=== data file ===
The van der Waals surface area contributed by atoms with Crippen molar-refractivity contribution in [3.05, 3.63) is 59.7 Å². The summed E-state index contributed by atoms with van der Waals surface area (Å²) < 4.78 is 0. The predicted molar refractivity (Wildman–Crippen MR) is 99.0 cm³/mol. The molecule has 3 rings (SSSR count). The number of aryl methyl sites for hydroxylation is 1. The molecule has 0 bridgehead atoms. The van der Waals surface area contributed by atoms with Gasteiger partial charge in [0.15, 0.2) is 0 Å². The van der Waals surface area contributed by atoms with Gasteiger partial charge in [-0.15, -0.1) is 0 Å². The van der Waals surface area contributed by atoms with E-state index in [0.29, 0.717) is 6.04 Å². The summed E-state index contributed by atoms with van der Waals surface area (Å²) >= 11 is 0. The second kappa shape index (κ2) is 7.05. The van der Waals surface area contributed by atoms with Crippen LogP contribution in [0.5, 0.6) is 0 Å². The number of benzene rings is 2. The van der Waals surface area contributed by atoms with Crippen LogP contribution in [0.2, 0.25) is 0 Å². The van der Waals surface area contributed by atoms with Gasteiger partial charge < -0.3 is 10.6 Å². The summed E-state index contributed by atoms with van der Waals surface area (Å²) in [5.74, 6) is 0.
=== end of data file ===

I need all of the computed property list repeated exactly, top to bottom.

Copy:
The van der Waals surface area contributed by atoms with Crippen molar-refractivity contribution in [3.05, 3.63) is 59.7 Å². The summed E-state index contributed by atoms with van der Waals surface area (Å²) < 4.78 is 0. The predicted molar refractivity (Wildman–Crippen MR) is 99.0 cm³/mol. The molecule has 3 rings (SSSR count). The number of aryl methyl sites for hydroxylation is 1. The molecule has 0 bridgehead atoms. The van der Waals surface area contributed by atoms with Gasteiger partial charge in [0.15, 0.2) is 0 Å². The van der Waals surface area contributed by atoms with Gasteiger partial charge in [-0.15, -0.1) is 0 Å². The van der Waals surface area contributed by atoms with E-state index in [0.29, 0.717) is 6.04 Å². The summed E-state index contributed by atoms with van der Waals surface area (Å²) >= 11 is 0. The second kappa shape index (κ2) is 7.05. The van der Waals surface area contributed by atoms with Crippen LogP contribution in [0.5, 0.6) is 0 Å². The number of benzene rings is 2. The van der Waals surface area contributed by atoms with Crippen LogP contribution in [0.2, 0.25) is 0 Å². The van der Waals surface area contributed by atoms with Gasteiger partial charge < -0.3 is 10.6 Å². The summed E-state index contributed by atoms with van der Waals surface area (Å²) in [5.74, 6) is 0.